Biden’s Orders Continue the Presidency’s Slide Toward Elective Monarchy
“Ease up on the executive actions, Joe,” The New York Times urged recently inaugurated President Biden last week. While supportive of the president’s broadly progressive agenda, the newspaper’s editorial board found his flurry of executive orders and other unilateral actions both troubling and vulnerable to easy reversal by future presidents. “This is no way to make law,” the Times added.
Unfortunately, creeping rule-by-decree has become common for presidents, and Biden’s impatience with the normal frustrations of the legislative process builds on the conduct of his predecessors. While partisans tend to pick sides on executive power depending on who holds the White House, the devolution of the presidency into something resembling elective monarchy should worry everybody.
Not that executive orders are supposed to be royal decrees. At their root, they are nothing more than the authority of leaders to set rules for their organizations.
“Presidents have historically utilized various written instruments to direct the executive branch and implement policy,” the Congressional Research Service noted in 2014. “These include executive orders, presidential memoranda, and presidential proclamations.”
“The substance of an executive order, including any requirements or prohibitions, may have the force and effect of law only if the presidential action is based on power vested in the President by the U.S. Constitution or delegated to the President by Congress,” the 2014 report added.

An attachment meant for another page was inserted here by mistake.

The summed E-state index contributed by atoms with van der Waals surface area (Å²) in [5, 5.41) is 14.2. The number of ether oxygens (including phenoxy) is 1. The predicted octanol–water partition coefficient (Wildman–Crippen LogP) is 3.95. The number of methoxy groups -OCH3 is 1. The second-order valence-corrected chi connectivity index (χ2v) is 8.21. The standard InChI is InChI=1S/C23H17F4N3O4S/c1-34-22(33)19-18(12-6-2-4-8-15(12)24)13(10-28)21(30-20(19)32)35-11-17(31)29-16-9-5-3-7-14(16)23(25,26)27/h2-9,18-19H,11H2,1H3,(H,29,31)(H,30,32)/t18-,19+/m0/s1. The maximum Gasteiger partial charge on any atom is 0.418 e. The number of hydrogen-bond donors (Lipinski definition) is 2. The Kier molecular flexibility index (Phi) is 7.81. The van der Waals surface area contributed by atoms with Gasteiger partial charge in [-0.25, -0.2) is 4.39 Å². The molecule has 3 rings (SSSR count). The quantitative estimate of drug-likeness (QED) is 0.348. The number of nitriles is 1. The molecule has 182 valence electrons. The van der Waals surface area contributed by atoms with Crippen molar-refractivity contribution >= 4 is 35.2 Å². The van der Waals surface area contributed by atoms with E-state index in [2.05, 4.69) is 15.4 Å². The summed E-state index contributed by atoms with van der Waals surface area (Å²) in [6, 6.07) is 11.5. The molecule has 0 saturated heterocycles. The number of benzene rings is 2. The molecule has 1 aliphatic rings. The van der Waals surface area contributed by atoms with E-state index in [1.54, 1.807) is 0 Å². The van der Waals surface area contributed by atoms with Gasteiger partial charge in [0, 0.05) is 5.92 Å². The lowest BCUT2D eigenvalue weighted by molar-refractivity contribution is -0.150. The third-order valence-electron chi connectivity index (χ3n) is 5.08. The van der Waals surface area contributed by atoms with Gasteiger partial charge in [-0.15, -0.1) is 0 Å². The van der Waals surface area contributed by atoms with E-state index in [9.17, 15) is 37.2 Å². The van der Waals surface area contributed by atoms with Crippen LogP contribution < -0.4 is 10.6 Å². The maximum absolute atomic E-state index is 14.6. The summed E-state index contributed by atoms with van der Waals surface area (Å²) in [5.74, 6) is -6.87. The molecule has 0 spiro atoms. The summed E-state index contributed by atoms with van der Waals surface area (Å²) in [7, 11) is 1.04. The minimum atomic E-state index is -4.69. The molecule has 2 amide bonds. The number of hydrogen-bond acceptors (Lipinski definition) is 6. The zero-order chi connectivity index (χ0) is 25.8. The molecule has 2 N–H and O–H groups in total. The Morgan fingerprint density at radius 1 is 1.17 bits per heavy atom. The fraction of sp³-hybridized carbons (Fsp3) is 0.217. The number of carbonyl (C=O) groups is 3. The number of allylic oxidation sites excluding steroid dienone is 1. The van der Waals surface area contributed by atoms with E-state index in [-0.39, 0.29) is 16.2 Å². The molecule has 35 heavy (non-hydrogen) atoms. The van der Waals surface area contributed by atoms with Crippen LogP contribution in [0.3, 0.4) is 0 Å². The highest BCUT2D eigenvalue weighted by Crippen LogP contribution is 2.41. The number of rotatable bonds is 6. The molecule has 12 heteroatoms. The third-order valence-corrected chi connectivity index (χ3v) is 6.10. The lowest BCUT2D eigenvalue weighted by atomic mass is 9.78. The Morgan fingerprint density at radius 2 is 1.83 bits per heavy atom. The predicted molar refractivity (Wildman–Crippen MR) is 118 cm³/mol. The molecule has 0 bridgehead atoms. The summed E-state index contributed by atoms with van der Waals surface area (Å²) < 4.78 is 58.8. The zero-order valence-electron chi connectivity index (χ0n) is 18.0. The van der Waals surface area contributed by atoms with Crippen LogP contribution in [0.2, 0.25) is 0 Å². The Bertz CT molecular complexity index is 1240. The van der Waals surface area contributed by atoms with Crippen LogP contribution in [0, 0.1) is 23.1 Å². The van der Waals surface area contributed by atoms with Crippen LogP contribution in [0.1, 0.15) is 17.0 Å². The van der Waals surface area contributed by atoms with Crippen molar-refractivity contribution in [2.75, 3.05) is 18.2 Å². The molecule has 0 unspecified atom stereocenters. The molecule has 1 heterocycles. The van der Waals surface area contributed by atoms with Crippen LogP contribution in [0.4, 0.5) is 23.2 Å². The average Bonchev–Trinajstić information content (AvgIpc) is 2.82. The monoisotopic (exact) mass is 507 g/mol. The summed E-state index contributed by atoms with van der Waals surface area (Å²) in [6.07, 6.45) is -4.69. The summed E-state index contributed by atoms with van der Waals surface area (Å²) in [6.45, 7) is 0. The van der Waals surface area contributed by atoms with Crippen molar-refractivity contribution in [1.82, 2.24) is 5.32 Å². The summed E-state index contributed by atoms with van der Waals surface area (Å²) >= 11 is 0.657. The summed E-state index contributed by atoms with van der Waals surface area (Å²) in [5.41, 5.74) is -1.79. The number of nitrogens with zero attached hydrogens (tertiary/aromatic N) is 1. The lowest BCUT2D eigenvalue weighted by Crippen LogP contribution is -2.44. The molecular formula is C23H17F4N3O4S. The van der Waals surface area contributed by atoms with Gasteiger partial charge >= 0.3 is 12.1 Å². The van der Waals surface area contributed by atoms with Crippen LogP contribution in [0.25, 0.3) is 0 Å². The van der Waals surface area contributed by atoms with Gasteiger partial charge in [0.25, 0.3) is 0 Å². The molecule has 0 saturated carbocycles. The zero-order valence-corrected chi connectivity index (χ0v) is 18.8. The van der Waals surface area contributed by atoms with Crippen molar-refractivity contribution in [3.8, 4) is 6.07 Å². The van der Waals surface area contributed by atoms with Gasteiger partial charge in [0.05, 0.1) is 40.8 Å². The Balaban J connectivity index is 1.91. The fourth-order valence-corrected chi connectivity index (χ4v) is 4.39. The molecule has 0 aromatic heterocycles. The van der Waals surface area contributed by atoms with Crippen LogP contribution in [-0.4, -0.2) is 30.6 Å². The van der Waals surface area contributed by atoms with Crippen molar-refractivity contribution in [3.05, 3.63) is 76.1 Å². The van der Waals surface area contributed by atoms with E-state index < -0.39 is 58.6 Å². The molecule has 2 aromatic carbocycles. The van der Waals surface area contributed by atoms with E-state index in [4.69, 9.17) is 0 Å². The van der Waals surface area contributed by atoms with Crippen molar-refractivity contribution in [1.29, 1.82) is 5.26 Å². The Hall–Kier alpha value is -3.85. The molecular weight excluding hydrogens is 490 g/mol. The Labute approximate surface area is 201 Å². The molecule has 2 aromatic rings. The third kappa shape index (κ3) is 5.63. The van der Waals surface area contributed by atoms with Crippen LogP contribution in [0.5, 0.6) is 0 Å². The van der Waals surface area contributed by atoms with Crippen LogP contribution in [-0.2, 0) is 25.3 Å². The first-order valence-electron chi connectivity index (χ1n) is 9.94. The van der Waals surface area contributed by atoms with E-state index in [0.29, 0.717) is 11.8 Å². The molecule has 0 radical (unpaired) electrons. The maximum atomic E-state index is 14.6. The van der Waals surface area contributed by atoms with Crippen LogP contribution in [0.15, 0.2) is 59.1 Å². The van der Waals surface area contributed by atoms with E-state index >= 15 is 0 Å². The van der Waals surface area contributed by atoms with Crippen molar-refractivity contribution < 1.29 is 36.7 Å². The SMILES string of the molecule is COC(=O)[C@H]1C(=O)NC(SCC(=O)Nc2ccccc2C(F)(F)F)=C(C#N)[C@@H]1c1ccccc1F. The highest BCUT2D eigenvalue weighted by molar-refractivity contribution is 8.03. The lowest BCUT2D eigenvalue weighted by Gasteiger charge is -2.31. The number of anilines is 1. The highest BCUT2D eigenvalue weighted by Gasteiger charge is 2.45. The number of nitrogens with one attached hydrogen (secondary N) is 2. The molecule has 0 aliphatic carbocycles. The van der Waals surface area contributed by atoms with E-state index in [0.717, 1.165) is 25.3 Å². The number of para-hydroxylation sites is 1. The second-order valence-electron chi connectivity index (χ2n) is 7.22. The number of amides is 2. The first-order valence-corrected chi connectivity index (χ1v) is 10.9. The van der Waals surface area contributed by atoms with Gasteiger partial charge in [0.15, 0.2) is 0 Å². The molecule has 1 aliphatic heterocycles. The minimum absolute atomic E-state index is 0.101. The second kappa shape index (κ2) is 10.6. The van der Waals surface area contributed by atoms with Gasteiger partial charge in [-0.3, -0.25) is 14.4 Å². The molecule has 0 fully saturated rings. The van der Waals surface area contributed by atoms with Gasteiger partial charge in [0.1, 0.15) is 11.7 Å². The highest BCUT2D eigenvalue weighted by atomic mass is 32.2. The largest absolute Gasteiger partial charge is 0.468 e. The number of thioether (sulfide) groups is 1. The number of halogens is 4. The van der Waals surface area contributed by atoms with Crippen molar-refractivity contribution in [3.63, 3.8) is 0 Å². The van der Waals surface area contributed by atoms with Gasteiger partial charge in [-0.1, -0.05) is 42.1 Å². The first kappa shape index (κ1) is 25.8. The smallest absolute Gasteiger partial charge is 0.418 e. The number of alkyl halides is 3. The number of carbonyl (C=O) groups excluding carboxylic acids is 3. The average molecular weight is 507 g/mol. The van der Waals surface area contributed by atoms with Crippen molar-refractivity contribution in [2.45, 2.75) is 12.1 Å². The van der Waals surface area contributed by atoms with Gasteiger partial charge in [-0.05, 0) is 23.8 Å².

But the limits of such orders are fuzzy since there is no mention of them in the Constitution; they evolved as a matter of convenience and so have their powers.
“When carried out pursuant to legislative or constitutional authority, executive orders are unobjectionable,” the Cato Institute’s Gene Healy observed in his 2008 book, The Cult of the Presidency. “Yet many of the orders issued by modern presidents lack such authority and justification.”
Professor Dana D. Nelson of Vanderbilt University agrees. In her 2008 book Bad for Democracy, Nelson called such unilateral commands “power tools” that “allow the president to enact both foreign and domestic policy directly, without aid, interference, or consent from the legislative branch.”
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